"We like to think of our champions and idols as superheroes who were born differently from us.  We don’t like to think about them as relatively ordinary people who through hard work made themselves extraordinary.”

Your mentor knows exactly how to help you set those goals. Program Mentor Mary Vanderlinden says she “will break down the curriculum and show the student a series of short pathways to success. We celebrate when one of these short paths is completed!  I put together documents that show students these paths and allows them to clearly see how their courses connect”

But for these strategies to be successful you have to be upfront with your Mentor. Jen Stankiewicz, another program mentor, recommends being honest with yourself and your mentor, reflecting on your capabilities and adjusting your priorities accordingly. By planning ahead you can help avoid surprises.

By continually gauging your progress, pacing yourself reasonably and staying committed no matter the struggles you face, it’s possible to achieve your education goals.

Using guidance maze

Use your mentor.

Every situation you come across on your path will be unique, and while there’s a number of general rules to keep yourself on track, sometimes it’s best to utilize the most important resource you have as a WGU student: Your mentor.

Jen breaks down the role of the mentor saying she helps students by:

  1. Asking them every week what she can do to help
  2. Promoting honesty, even if it is uncomfortable
  3. Trusting the student as an adult learner and giving them agency
  4. Encouraging student reflection on progress and prioritizing needs
  5. And connecting students with support services early and often

Mentors know exactly what you need as a student and as a person working to achieve their dreams because they themselves have walked down the same path. Mentor Nate relates how he was a WGU student. 

“As a busy teacher, musician, and dad, I decided that I needed to take a new step in my career and get a master’s degree. I got off to a strong start in my WGU program but the rest of life doesn’t stop when you start school, and in my case, it got a lot busier. I had 3 young kids at home when I started my WGU program – the oldest was 4. I was working at three different schools each day, and most of my prep time was spent driving between them. And during this time, my wife’s father was diagnosed with a rare terminal cancer, so we spent a lot of weekends and holidays traveling to help family. To be honest, I was not an ideal WGU student, schedule-wise. And there were definitely weeks when I didn’t accomplish my goals. But I was able to finish my degree at an accelerated pace in spite of my obstacles.”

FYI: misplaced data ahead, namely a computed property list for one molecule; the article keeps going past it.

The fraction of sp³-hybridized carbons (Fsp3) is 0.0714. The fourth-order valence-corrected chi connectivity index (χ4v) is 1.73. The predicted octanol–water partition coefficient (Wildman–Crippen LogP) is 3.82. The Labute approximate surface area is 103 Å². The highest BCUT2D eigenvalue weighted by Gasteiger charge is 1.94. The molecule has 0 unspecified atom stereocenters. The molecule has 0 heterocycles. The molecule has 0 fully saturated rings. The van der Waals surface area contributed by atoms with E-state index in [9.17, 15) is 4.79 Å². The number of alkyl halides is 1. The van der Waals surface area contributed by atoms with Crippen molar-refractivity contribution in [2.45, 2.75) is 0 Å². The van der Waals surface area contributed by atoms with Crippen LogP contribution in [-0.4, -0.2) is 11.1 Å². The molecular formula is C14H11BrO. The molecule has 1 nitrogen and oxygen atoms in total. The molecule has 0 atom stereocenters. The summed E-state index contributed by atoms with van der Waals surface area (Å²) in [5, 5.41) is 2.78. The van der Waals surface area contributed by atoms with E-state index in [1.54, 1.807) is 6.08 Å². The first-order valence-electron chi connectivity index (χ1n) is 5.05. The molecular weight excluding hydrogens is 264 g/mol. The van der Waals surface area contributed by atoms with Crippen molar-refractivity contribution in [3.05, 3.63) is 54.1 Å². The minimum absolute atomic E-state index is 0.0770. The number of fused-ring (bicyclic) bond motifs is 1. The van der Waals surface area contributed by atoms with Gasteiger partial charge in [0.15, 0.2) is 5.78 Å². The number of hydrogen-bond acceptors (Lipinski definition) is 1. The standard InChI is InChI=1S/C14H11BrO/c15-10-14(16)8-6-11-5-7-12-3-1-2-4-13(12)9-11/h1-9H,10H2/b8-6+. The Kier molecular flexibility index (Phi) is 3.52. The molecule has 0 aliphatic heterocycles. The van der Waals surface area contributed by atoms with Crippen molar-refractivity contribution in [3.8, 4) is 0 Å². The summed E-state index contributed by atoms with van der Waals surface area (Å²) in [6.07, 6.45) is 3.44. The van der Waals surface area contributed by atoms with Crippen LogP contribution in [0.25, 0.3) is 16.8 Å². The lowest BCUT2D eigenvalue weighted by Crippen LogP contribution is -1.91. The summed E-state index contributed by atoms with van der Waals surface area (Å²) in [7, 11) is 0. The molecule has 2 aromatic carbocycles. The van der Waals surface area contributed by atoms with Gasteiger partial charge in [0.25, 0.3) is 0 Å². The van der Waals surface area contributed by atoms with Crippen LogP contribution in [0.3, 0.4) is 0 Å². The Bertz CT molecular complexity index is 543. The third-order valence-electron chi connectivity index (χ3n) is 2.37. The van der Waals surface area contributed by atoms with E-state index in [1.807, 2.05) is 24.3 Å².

He was able to complete his studies by devising strategies to keep him on track – compartmentalizing and keeping work, family and study separate, talking on the phone early and often with his mentor and constructing a system of support - strategies that as a Mentor at WGU he can pass on to the next generation of WGU students.

WGU Mentors are the best resource you will have on your journey as a WGU student. They know how to help you face obstacles and keep you motivated until you get to stand up on the stage at commencement. Robbyn Michaels, a program mentor at WGU, talks about how she’s done this for two of her students. She had two students run into challenges, one went through a divorce while another was robbed. She used a number of strategies to help them.

"We planned ways to embrace the obstacle and work through it, including what they needed to take care of in the immediate future. I put the challenge to both students that if they don’t finish what they started here at WGU, they were conceding their goal (to the divorcing spouse, or to the criminals). We had meaningful conversation about why this degree was important and visualized pushing through the obstacle and that even though it would be difficult it would be rewarding in the end.”

And that’s the most important thing to keep in mind – that while the path to a college degree may be long and full of hurdles, if you keep on keeping on and use the resources WGU provides in the end it will be worth it.

Learn more about how WGU's unique approach and personal mentors make it easier for non-traditional students here.